COP26 offers chance to get back in America’s good books - NIck Freer

Joe Biden’s inauguration as the 46h president of the United States of America last week was a day of high emotion for many, and I admit to getting caught up in it all. Having spent four formative years living in a university town 50 miles west of Detroit, Michigan, singing the national anthem on regular occasions at elementary school, a small part of me will always be American.

Fireworks above the White House mark Joe Biden's inauguration

On an Amtrak train from Chicago to Portland for an aunt’s wedding, I remember my father waking my three brothers and I up to see our first ever sight of the Rocky Mountains, with the sun rising behind towering peaks as we raced from the Great Plains across the Continental Divide. As abiding memories go, it’s right up there for me. And if it had a soundtrack, it would be Aaron Copland’s Appalachian Spring.

That same aunt, my Dad’s sister, had a baby girl a couple of years later, who grew up in Oregon, went on to study International Relations at the University of St Andrews and now works at the Pentagon in Washington DC. Watching the incredible firework display above the Washington Monument on the city’s National Mall during Biden’s inauguration, I thought about my cousin and her own family as the greatness of the United States of America was on display for all the world to see.

Sign up to our daily newsletter

The i newsletter cut through the noise

Somewhat worryingly, the US media reported last week that Britain’s “special relationship” with the States could be on thin ice following a power shift to the Democrats, in no small part due to Boris Johnson’s “cozy” dealings with Trump, an op-ed Johnson wrote in 2016 when the then London mayor branded Barack Obama “part-Kenyan” with an “ancestral dislike of the British empire”, and the Democratic Party’s well-documented reservations about Brexit. So, it sounds like Whitehall’s mandarins could have their work cut out to get back into Washington's grace and favour.

Nick Freer is the founding director of strategic corporate communications agency the Freer Consultancy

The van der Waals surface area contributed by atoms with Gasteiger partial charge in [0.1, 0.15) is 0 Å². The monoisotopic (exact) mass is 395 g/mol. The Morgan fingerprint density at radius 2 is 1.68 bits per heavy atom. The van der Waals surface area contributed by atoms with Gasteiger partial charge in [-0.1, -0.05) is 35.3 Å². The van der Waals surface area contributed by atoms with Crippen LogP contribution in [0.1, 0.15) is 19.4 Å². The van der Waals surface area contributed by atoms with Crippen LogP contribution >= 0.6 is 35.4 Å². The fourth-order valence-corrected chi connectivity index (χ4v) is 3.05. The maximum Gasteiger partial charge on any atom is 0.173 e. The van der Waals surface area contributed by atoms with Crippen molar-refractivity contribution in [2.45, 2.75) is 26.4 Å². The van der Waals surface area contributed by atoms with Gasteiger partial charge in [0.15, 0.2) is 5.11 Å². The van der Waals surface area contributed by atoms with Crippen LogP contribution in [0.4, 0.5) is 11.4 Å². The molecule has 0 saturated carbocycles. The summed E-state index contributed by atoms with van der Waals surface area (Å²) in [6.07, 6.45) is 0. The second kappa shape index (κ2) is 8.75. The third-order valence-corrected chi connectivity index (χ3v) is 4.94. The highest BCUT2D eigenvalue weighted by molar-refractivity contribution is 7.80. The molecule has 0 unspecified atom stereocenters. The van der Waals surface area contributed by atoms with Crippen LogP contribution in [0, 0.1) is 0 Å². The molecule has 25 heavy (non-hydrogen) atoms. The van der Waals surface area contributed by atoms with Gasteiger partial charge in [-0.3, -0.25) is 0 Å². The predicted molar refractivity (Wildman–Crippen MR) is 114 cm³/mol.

With climate change near the top of Biden’s agenda, perhaps COP26 in Glasgow this November offers a chance to regain a bit of goodwill and put our country’s best foot forward as the world tunes in.

All things digital

While Edinburgh’s high street took a knock with news of the closure of Jenners, a longtime institution in Scotland’s capital, it was encouraging to read that the building’s owner, Danish billionaire businessman Anders Holch Povlsen, and his team are making positive noises about a reimagined Jenners offering on the site in the future. Still, the loss of 200 jobs in the meantime is a bitter pill to swallow.

Povlsen’s global retail group Bestseller is perhaps best known for being the largest shareholder in fashion site Asos, which stands for As Seen on Screen. Asos recently reported year-on-year sales up by a third, benefiting in the UK from the high street closures of Primark, H&M and Zara.

In retail, bricks and mortar has shifted seismically to bricks and clicks, and to a large extent no bricks at all, as commentators always said it would, only much quicker than anyone would have forecast pre-Covid.

While the web has become an even greater enabler during the pandemic, people want to get back to human connections, particularly as we face an extended mid-winter lockdown. Hopefully, as some philosopher or another said, the darkest hour is just before the dawn.

Nick Freer is the founding director of strategic corporate communications agency the Freer Consultancy

 0 comments

Want to join the conversation? Please or to comment on this article.